when he can also pay for services? Of course you do agree with me that the world is structured such that some men will always be on a higher stratum than others. This is justice. As Plato had held, justice is when each person does that job for which he is best suited, since naturally, some are meant to be rulers, others to be guardians and others to be artisans and craftsmen. Willy-nilly, our society is one of classism. It’s a reality we must live with. George Orwell captures this better in his novel Animal Farm. Try as much as they could, the animals realized that it was impossible to have a society where they were all equal. This led them to conclude that while “All animals are equal, some are more equal than others.” Hence, while all men are created equal, (We hold these truths as self-evident, that all men are created equal) some necessarily have to be more equal than others for the smooth functioning of the society.

In the light of this, one begins to understand how chimerical the idea of eradicating poverty is. Also one grasps how utopic the notion of a classless society can be. What then happens to all the prayers offered against poverty and material backwardness? May be, Christ’s statement “You do not know what you are praying for,” Matt:20:22 and a look at James 4:3, “You pray for something and you do not get it because you pray with the wrong motive of indulging your pleasures” can put us in a good stead to make us understand better. But then, what is poverty?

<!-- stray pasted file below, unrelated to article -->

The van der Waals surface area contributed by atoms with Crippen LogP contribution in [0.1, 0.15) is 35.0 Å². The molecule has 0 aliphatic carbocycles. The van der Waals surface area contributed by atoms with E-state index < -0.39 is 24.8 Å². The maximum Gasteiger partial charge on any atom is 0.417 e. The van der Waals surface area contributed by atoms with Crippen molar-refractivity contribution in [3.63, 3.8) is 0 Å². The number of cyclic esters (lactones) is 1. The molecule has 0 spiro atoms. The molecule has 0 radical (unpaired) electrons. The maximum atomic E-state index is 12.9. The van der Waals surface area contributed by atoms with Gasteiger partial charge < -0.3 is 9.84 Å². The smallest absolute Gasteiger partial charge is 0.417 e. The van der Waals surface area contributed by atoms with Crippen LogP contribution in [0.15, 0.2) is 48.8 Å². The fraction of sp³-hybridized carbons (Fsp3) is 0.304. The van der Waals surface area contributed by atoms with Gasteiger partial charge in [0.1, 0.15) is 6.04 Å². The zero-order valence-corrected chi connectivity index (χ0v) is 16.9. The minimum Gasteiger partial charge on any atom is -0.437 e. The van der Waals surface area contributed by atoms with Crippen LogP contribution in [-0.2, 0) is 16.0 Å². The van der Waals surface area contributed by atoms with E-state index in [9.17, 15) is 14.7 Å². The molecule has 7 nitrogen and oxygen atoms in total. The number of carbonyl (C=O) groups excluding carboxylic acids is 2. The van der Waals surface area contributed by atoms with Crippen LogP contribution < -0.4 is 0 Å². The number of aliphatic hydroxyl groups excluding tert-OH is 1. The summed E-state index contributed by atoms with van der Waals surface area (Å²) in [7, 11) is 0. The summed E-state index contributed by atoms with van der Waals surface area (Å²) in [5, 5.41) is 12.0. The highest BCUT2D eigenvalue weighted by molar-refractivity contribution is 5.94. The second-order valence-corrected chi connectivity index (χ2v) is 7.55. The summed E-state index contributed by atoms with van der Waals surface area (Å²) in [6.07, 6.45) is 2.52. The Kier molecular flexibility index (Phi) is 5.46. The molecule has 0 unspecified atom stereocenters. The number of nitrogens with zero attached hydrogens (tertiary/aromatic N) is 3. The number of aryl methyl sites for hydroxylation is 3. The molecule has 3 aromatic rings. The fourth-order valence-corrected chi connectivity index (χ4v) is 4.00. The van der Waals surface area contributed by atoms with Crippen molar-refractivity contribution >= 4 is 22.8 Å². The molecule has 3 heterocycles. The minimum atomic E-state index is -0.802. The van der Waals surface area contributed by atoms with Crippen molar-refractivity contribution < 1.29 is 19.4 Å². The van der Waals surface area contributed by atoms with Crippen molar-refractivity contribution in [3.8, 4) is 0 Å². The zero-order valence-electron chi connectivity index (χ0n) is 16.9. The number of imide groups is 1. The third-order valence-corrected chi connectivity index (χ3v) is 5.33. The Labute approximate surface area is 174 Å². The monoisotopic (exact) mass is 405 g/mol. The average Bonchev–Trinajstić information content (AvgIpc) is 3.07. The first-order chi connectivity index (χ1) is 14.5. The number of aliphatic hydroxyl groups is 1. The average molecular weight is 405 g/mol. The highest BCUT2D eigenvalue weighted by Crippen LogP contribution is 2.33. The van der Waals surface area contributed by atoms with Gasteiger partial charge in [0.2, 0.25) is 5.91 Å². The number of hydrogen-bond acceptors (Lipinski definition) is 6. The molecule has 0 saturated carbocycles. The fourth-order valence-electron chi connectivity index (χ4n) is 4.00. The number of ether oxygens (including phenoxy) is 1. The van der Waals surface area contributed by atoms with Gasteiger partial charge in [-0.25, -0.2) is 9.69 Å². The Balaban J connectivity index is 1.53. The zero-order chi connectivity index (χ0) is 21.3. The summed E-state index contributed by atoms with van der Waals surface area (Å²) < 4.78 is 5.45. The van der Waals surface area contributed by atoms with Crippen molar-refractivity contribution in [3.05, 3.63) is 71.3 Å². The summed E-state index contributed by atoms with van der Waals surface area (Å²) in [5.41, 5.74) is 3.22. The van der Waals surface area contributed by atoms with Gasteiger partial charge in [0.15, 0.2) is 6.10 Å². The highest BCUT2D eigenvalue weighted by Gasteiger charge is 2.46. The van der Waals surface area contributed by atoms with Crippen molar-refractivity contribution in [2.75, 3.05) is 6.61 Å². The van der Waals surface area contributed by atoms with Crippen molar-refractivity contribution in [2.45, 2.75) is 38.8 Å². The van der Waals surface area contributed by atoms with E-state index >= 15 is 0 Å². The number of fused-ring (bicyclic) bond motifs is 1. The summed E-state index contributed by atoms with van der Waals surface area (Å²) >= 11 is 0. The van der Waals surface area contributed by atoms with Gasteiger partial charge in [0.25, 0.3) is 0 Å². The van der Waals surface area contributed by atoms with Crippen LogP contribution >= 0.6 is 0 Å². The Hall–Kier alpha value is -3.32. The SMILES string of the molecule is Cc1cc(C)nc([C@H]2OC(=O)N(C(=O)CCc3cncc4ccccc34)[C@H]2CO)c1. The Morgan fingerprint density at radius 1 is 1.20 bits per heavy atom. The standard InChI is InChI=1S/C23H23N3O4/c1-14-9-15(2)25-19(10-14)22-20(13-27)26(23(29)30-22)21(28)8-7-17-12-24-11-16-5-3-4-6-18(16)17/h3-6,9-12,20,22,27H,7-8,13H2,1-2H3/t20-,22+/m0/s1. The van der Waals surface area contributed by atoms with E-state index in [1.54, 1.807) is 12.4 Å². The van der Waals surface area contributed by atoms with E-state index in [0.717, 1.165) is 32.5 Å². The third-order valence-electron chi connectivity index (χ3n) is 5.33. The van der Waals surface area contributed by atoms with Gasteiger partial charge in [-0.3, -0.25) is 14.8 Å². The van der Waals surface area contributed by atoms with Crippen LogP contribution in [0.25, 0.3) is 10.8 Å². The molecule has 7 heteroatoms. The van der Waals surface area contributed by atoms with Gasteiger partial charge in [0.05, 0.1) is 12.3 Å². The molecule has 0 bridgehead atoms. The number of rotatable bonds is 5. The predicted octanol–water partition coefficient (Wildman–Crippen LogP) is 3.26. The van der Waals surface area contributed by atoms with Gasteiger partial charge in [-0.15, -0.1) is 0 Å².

The Real Issue about Poverty

In every day parlance, poverty is said to be the state of being poor; a state of lacking the basic necessities of life, which naturally means the lack of money. A person who is truly poor then is one who lives in a state of abject poverty. Contrary to what most of us think today, poverty is not the opposite of wealth, but the opposite of riches. Therefore, it is erroneous to conclude that when a man is not materially wealthy, he is poor. Our problems clearly arise from our insatiable quest for material possessions. People build huge ‘prisons’ with high walls and many iron gates, watch dogs, butler, security men, and call these houses, all in the name of being wealthy. People feel that it is when one has more than ten cars that one can say one has made it. But even those who get all these still crave for more. After all, human desires are like the world of the death, where there is always room for more. When then can a man be said to be truly saturated with material possessions? Surely, not the man who has so much, but the man who is content with what he has.

True Riches